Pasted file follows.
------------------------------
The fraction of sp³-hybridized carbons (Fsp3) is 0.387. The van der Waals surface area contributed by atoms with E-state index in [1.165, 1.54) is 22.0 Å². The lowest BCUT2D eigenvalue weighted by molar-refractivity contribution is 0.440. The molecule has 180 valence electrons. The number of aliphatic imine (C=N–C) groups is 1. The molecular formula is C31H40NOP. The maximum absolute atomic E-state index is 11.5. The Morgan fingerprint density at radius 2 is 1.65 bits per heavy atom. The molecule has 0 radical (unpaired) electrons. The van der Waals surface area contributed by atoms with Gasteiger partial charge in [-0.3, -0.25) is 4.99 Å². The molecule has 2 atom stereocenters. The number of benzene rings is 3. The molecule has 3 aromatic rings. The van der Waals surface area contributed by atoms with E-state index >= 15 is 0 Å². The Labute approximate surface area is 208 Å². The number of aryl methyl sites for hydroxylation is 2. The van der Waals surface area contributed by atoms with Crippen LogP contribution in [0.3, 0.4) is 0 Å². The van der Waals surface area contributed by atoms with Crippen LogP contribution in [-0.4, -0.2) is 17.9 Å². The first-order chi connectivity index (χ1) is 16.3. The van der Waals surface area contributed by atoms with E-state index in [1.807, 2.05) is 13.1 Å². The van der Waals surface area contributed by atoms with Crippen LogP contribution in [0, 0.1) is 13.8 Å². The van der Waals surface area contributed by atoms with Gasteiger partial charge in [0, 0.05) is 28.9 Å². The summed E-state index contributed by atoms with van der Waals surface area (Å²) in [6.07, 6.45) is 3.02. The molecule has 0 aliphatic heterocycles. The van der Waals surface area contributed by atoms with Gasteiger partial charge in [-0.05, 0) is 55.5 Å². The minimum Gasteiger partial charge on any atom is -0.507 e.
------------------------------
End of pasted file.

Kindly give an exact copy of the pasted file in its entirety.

The fraction of sp³-hybridized carbons (Fsp3) is 0.387. The van der Waals surface area contributed by atoms with E-state index in [1.165, 1.54) is 22.0 Å². The lowest BCUT2D eigenvalue weighted by molar-refractivity contribution is 0.440. The molecule has 180 valence electrons. The number of aliphatic imine (C=N–C) groups is 1. The molecular formula is C31H40NOP. The maximum absolute atomic E-state index is 11.5. The Morgan fingerprint density at radius 2 is 1.65 bits per heavy atom. The molecule has 0 radical (unpaired) electrons. The van der Waals surface area contributed by atoms with Gasteiger partial charge in [-0.3, -0.25) is 4.99 Å². The molecule has 2 atom stereocenters. The number of benzene rings is 3. The molecule has 3 aromatic rings. The van der Waals surface area contributed by atoms with E-state index >= 15 is 0 Å². The Labute approximate surface area is 208 Å². The number of aryl methyl sites for hydroxylation is 2. The van der Waals surface area contributed by atoms with Crippen LogP contribution in [0.3, 0.4) is 0 Å². The van der Waals surface area contributed by atoms with Crippen LogP contribution in [-0.4, -0.2) is 17.9 Å². The first-order chi connectivity index (χ1) is 16.3. The van der Waals surface area contributed by atoms with E-state index in [1.807, 2.05) is 13.1 Å². The van der Waals surface area contributed by atoms with Crippen LogP contribution in [0, 0.1) is 13.8 Å². The van der Waals surface area contributed by atoms with Gasteiger partial charge in [0, 0.05) is 28.9 Å². The summed E-state index contributed by atoms with van der Waals surface area (Å²) in [6.07, 6.45) is 3.02. The molecule has 0 aliphatic heterocycles. The van der Waals surface area contributed by atoms with Gasteiger partial charge in [-0.05, 0) is 55.5 Å². The minimum Gasteiger partial charge on any atom is -0.507 e.